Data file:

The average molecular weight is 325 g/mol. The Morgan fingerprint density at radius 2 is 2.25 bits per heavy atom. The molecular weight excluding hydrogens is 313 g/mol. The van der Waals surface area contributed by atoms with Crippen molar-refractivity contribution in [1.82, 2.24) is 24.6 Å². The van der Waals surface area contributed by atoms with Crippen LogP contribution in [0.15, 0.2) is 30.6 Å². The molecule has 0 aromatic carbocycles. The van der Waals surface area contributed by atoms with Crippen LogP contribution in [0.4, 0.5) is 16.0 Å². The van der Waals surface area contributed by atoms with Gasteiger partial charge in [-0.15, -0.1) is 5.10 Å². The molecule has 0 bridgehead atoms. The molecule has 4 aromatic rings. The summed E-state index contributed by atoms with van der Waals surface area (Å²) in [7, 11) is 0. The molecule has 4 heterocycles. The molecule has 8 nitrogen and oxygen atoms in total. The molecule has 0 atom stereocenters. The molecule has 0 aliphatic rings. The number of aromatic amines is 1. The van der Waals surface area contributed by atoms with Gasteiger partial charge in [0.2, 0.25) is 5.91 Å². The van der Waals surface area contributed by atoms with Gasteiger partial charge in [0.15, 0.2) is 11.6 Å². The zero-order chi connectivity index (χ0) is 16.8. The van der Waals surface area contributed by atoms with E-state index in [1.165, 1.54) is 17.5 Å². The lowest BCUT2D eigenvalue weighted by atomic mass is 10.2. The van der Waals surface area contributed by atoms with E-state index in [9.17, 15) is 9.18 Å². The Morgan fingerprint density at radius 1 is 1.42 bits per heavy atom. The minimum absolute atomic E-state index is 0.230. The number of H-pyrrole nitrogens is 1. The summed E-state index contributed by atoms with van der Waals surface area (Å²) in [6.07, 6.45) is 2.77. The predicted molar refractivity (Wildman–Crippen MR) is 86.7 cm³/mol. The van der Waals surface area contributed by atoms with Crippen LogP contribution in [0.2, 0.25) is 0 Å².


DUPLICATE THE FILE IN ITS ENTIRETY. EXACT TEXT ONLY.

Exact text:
The average molecular weight is 325 g/mol. The Morgan fingerprint density at radius 2 is 2.25 bits per heavy atom. The molecular weight excluding hydrogens is 313 g/mol. The van der Waals surface area contributed by atoms with Crippen molar-refractivity contribution in [1.82, 2.24) is 24.6 Å². The van der Waals surface area contributed by atoms with Crippen LogP contribution in [0.15, 0.2) is 30.6 Å². The molecule has 0 aromatic carbocycles. The van der Waals surface area contributed by atoms with Crippen LogP contribution in [0.4, 0.5) is 16.0 Å². The van der Waals surface area contributed by atoms with Gasteiger partial charge in [-0.15, -0.1) is 5.10 Å². The molecule has 0 bridgehead atoms. The molecule has 4 aromatic rings. The summed E-state index contributed by atoms with van der Waals surface area (Å²) in [7, 11) is 0. The molecule has 4 heterocycles. The molecule has 8 nitrogen and oxygen atoms in total. The molecule has 0 atom stereocenters. The molecule has 0 aliphatic rings. The number of aromatic amines is 1. The van der Waals surface area contributed by atoms with Gasteiger partial charge in [0.2, 0.25) is 5.91 Å². The van der Waals surface area contributed by atoms with Gasteiger partial charge in [0.15, 0.2) is 11.6 Å². The zero-order chi connectivity index (χ0) is 16.8. The van der Waals surface area contributed by atoms with E-state index in [1.165, 1.54) is 17.5 Å². The lowest BCUT2D eigenvalue weighted by atomic mass is 10.2. The van der Waals surface area contributed by atoms with E-state index in [9.17, 15) is 9.18 Å². The Morgan fingerprint density at radius 1 is 1.42 bits per heavy atom. The minimum absolute atomic E-state index is 0.230. The number of H-pyrrole nitrogens is 1. The summed E-state index contributed by atoms with van der Waals surface area (Å²) in [6.07, 6.45) is 2.77. The predicted molar refractivity (Wildman–Crippen MR) is 86.7 cm³/mol. The van der Waals surface area contributed by atoms with Crippen LogP contribution in [0.2, 0.25) is 0 Å².